David Borenstein MD, Executive Editor TheSpineCommunity
Spinal stenosis is a condition caused by too little room in the vertebral canal due to inflammation of the nerves from the spinal cord. When the nerve roots are compressed, the blood supply to the nerves is also indirectly compressed resulting in a set of symptoms called neurogenic claudication. These symptoms include pain, cramping, weakness, or tingling in the legs, lower back, or buttocks, and are chiefly precipitated by walking or prolonged standing. Today, spinal stenosis has reached almost epidemic numbers as a medical problem for the baby-boomer population, and the right course of action remains a matter of controversy in the medical realm.
For some people, non-surgical therapy with exercise and weight reduction can be helpful with decreasing the functional disability associated with spinal stenosis. However, this kind of therapy is not always adequate, and anyway, removing the pressure on the nerves through surgical means is the more widely recognized therapy for this condition.
But the question remains as to what the correct surgery is. The most common form of spinal operation for stenosis is a decompression procedure. During this type of surgery, pieces of bone are removed from the part of the vertebra that is pressing on a nerve. Most commonly the lamina (the flat, posterior portion of the vertebra) is removed. But sometimes, bone near the facet joints needs to be removed as part of the procedure. The risk is in removing too much bone, thereby resulting in more instability of the spine at the decompressed level and further increasing pain.
The other type of surgery involves fusion. Fusion operations use rods and screws to prevent movement between vertebral levels. For some individuals, there is no question about which type of surgery is right for them—fusion is the only choice. These individuals have confirmed instability in the spine as their spines move 3 millimeters or more on X-rays bending forward and backward.
The controversy exists regarding the use of fusion operations in individuals who do not have spinal instability and stenosis. One way of thinking is that by undergoing fusion at the time of decompression is that the operation itself has the potential to destabilize the spine. On the other hand, fusing the spine before it becomes unstable could prevent the spine from further decompression.
Two clinical trials, one from the USA and one from Sweden, reported on the differences in outcome for surgery for spinal stenosis with and without fusion. In the USA study, 66 patients with stenosis and a stable slippage of the spine (spondylolisthesis) were the same when measured by their improvement of disability. Overall physical function was benefitted by a minimal clinically important difference in the fusion group.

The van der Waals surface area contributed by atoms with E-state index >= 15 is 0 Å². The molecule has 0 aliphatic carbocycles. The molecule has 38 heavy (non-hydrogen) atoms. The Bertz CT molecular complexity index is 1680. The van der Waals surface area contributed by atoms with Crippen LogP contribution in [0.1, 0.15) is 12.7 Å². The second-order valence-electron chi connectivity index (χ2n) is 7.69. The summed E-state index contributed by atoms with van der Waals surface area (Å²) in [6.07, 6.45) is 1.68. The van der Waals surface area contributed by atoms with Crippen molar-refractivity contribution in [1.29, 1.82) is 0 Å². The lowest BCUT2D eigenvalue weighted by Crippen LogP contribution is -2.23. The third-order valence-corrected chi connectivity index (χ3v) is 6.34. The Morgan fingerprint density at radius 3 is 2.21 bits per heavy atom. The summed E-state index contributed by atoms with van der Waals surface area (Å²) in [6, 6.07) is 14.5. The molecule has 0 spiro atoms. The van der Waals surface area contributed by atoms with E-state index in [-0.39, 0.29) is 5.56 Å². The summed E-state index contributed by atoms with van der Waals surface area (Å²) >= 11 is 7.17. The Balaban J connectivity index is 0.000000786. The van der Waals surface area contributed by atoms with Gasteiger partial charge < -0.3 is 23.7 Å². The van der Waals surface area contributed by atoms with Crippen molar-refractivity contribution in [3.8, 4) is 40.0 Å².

In the Swedish study, 247 patients with or without a stable spondylolisthesis underwent decompression with or without fusion. No significant difference regarding physical function or disability was reported. In both studies a greater cost and longer hospital stay was associated with fusion operations.
Of interest in both studies was the number of individuals who needed a second operation. About 21% and 34% on individuals with decompression alone in Sweden and the USA respectively needed a second operation. The corresponding numbers for the fusion group was 22% and 14% respectively.
BOTTOM LINE: Spinal stenosis patients should try all non-surgical therapies first before considering surgery. If surgery is required, a simple decompression operation is the best choice. The operation is associated with a shorter hospital stay, lower cost, and the same outcome as the more complicated fusion operation. A small, but significant number of surgical patients may require a second operation in the future.
Learn more about Spinal Stenosis at TheSpineCommunity
Forsth P, Olafssori G, Carlsson T et al: A randomized, controlled trial of fusion surgery for lumbar spinal stenosis. N Engl J Med 2016;374:1413-23
Ghogawala Z, Dziura J, Butler WE et al: Laminectomy plus fusion versus laminectomy alone for lumbar spondylolisthesis. N Engl J Med 2016374:1424-34